A 73-year-old farmer from west Clare has credited his fitness and his time in the boxing ring for how he survived being caught up in a “raging bull fight” at Kilrush Mart seven years ago.
At Ennis Circuit Court, farmer and cattle hauler from Burrane, Killimer, James Vincent Fitzpatrick said he thought he “was a dead man”.
Fitzpatrick described how he was bringing a bull, a bullock and a cow to his truck when another bull “came like a rocket” from a chute at the mart.
“I don’t think anyone else would have gotten out of it alive,” he said.
During his personal injury action against Clare Marts Limited and Clare Co-Operative Marts Limited, Fitzpatrick broke down in the witness box as he recounted the bull fight.
The incident occurred at the loading area at Kilrush Mart on October 7, 2015, during which he sustained a “crush” injury to his right leg.
“It was like a flash of lightning when this other bull came up from behind – unexpectedly. The bull roared and he tore and the bull I was driving turned and he whipped me right across.
“I was between the two bulls – they were big bulls. It is a miracle that I am here today,” he said.
Counsel for Fitzpatrick, Lorcan Connolly told the court that one bull weighed 995kg with the second bull weighing 960kg.
Fitzpatrick said: “The two bulls were ramming on both sides and only for spending time in the boxing ring years ago, I didn’t get a fright – anyone else would have dropped down with the shock of it.”
He recalled being able to climb up on a gate and how he injured his leg when one bull drove the other back. Fitzpatrick said:
“The other bull jagged him and put him flying across the ring. The fight was raging between the two bulls. It was serious stuff.”
He added that he was on top of the gate for eight or nine minutes:
“It was cruel to the world’s end. It was savage. I was trying to hold onto the bar. The agony and the pain were frightening. I was lucky I didn’t get a heart attack or fall down and get killed.”
‘I still see a bull being lifted up’
Breaking down in tears for a second time in the witness box, Fitzpatrick said: “I still see a bull being lifted up by another bull and ramming it into the wall right alongside me.”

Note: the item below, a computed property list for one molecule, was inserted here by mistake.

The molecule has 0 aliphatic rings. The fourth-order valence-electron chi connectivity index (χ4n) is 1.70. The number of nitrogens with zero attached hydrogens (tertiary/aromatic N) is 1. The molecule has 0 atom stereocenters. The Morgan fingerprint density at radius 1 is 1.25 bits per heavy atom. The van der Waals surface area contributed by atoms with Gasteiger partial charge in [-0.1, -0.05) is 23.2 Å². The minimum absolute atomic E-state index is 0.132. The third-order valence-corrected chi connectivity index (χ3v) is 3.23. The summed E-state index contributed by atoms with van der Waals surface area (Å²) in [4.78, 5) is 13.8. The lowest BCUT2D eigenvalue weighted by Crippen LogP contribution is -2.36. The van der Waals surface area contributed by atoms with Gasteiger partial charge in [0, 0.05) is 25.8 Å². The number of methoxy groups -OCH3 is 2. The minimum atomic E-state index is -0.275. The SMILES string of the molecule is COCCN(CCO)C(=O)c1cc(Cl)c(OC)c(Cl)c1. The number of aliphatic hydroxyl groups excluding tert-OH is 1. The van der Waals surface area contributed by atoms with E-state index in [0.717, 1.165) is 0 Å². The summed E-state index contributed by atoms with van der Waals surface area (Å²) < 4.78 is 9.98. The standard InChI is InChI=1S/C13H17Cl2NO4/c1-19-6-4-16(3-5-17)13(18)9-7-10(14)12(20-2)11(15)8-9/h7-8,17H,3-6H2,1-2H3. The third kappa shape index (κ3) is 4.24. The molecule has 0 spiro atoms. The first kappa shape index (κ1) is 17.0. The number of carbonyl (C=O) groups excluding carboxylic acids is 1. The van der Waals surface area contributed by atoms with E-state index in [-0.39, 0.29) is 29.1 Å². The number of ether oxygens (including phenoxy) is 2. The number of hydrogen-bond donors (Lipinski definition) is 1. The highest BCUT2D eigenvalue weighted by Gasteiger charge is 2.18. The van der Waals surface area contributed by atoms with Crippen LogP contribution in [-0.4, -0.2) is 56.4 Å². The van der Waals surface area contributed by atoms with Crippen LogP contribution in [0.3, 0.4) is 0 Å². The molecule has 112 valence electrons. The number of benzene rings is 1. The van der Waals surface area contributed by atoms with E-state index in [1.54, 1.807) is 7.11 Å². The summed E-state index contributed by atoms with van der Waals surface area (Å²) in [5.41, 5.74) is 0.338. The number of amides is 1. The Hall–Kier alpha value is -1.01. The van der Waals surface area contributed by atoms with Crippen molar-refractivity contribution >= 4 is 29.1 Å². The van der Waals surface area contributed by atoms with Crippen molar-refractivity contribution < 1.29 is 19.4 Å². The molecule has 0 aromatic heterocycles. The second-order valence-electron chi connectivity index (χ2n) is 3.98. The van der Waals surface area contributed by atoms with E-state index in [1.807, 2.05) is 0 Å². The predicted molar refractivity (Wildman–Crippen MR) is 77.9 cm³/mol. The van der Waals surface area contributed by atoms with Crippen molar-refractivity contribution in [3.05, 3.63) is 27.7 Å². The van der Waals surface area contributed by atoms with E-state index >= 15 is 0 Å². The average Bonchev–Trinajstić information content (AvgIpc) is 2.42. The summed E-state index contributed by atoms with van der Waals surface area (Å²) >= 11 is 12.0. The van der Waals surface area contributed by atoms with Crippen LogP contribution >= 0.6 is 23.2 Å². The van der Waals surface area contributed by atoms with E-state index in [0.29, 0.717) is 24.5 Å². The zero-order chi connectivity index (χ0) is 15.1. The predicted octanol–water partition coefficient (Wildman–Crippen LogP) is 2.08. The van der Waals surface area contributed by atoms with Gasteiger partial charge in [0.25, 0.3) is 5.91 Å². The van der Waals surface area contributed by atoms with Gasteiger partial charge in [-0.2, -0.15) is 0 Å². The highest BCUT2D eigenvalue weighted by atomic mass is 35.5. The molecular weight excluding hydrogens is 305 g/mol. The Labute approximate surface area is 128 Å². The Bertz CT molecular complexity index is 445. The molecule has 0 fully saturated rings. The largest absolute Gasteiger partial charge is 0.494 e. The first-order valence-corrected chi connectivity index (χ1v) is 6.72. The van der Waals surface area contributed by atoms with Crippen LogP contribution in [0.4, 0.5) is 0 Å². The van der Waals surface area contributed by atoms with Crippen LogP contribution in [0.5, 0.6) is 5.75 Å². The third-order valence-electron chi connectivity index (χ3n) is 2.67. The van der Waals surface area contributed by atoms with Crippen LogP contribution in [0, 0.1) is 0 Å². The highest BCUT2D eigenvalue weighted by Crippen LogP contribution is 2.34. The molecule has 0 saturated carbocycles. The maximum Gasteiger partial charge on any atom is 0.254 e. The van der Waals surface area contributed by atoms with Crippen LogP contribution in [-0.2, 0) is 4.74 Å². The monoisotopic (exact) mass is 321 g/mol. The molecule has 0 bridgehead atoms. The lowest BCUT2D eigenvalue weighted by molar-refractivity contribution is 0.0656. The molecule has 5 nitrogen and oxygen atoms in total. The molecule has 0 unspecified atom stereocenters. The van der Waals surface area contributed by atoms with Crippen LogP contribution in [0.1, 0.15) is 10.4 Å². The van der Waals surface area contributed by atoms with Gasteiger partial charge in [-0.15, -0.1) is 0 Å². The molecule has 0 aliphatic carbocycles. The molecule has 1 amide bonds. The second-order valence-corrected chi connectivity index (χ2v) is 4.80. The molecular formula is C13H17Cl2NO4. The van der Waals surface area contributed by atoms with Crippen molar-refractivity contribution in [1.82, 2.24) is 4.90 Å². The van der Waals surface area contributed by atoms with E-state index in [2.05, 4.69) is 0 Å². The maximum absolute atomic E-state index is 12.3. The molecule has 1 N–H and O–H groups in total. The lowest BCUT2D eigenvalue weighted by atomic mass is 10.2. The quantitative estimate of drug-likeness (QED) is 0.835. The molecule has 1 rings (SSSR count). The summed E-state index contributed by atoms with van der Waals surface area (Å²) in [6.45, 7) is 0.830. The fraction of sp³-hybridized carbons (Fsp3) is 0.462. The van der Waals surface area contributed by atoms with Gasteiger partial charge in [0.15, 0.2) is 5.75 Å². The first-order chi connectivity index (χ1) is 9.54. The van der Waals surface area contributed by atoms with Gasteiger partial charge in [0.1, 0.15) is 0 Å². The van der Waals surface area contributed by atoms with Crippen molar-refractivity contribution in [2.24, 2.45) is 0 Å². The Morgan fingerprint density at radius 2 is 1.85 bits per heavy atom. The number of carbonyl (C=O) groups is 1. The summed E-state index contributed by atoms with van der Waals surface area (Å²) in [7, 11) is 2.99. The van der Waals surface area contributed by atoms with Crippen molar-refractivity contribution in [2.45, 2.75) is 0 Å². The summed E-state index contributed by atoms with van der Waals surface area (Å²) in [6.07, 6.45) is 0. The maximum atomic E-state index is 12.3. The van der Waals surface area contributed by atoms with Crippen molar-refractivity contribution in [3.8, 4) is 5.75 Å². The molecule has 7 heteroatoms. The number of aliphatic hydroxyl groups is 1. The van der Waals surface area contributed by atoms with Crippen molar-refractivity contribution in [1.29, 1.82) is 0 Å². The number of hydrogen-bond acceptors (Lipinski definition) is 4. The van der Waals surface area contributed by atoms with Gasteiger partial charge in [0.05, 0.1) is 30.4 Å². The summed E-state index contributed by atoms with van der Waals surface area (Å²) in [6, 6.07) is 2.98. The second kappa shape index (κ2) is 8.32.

Fitzpatrick said that mart staff were able to help him down from the railings. He added that he was in “severe pain all the time” for a number of days after the bull incident.
“The marks from that day are still on my leg but it is not as bad as it was.
“My wife Mary would help me bathe it in water and that would be done for 30 days in cold and hot water. I would put a sock on it in bed at night to keep it warm,” Fitzpatrick explained.
Counsel for the mart, Emmet O’Brien said that contact was made by a bull with Fitzpatrick’s leg but this was caused by his own inability to close the gate in time.
Fitzpatrick denied this. Mart employee, Michael Clancy told the court that Fitzpatrick said to him after the incident “my good man, it will take a lot more than that to put me down”.
Counsel Connolly said that the mart was wholly negligent in releasing the bull as he loaded the three other animals onto his truck.
The mart denied liability but after Fitzpatrick and other witnesses had completed their evidence, an offer was made.
Counsel Connolly was able to tell Judge Francis Comerford that the case had been settled and it could be struck out with no order.
Speaking outside the court, Fitzpatrick said that he was “very happy” that the case had settled. He added:
“It was a long journey – my leg is still sore and I still dream of the bull. The fighting of the bulls was unreal.”
Solicitor Patrick Moylan said “Fitzpatrick is delighted. He feels that he has been vindicated”.